We are counting on providing good information and education. Those are important prerequisites so people talk about the topic and if applicable then agree to an organ donation. And so we hope to reach many different people. In some European countries there is the presumed consent model, for instance in Spain, Portugal and Austria. Does this create higher rates in organ donations?

Pott: A brief explanation about this – presumed consent is a regulation which by law regulates that everybody can become an organ donor, unless they explicitly decided against it. Depending on the country’s regulations, you need to carry this objection in writing with you or need to record it at a central registry for conflict resolution.

The factors that influence the willingness to donate organs vary. In some cases it is linked to the level of information, the knowledge, the availability of the organ donor card and the trust in the country-specific regulations. Above all, the structural situation in hospitals has an influence on the rate of organ donation. Based on our knowledge it is not so much a question of whether there is express or presumed consent. Physicians will inform relatives in any case and also ask them. If there is a situation of presumed consent and relatives object, you are faced with the same problem. So it is not just a deciding factor whether we have presumed consent, but rather how brain death diagnoses, the communication with the relatives, organ harvesting and the entire course of organ donation at a hospital is organized. That’s important.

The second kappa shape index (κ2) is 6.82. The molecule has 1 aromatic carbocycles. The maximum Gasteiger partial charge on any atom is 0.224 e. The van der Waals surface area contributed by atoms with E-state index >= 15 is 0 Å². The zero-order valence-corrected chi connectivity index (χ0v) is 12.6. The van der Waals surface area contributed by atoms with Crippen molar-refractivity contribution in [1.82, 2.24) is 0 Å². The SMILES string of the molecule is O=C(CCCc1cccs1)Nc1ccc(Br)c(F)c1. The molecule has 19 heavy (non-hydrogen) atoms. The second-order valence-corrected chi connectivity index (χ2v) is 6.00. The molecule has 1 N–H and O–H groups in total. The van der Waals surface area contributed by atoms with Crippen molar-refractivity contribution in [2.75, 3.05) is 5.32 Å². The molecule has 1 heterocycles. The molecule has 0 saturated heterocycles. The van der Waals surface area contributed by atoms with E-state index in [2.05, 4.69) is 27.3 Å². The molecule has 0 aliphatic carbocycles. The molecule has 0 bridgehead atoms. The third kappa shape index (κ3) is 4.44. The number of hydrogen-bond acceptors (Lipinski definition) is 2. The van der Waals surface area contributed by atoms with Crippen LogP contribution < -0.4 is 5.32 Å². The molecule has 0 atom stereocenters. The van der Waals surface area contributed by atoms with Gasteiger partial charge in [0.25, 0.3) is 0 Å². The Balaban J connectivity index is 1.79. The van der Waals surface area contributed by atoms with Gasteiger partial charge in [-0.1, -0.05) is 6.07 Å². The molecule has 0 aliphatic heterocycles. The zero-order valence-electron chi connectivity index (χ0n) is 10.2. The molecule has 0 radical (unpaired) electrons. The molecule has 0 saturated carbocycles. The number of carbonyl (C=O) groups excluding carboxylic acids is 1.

Spain registers a particularly large number of organ donors. In the local hospitals there are specific in-house coordinators, who are exclusively in charge of organ donations. This means, there are specialists, who make this their principal task and thus make the topic of organ donation routine in Spanish hospitals. This is also due to the fact that there are a much larger number of coordinators working in Spain than in Germany. And these original in-house coordinators relieve the other hospital employees. The physicians and the nursing staff, who are already overburdened, do not have to deal with this topic. This task is taken on by the special employees, who are engaged in organ donation at the hospitals.

To add to this – and once again we know this from other countries, like for instance the United States – public campaigns can boost the population’s willingness to donate organs. Currently it is being discussed whether it makes sense to record the willingness to donate in your ID card, driver’s license or the future electronic health card. What is your opinion on this subject?

Pott: We recommend trying to keep the organ donor card directly with your ID card. In the case of an accident or a critical situation, the organ donor card is then immediately available. It gets difficult if the ID card is at home in your drawer and a patient gets to the hospital and does not carry the card with him. It’s at first unclear, whether an organ donation can even be considered.

Since the new ID cards have been available since November 1st, it presents a great opportunity to inform about the topic of organ donation while handing out the ID cards. The corresponding passport offices therefore can order a certain allotment of organ donor cards and small information brochures. What is the best argument to decide in favor of organ donation?

Pott: There only is one powerful argument: You can save lives by donating organs. If you are irretrievably dead and your organ can save somebody that otherwise has no chance to live, it is a very valid reason to donate an organ.

The interview was conducted by Diana Posth and translated by Elena O’Meara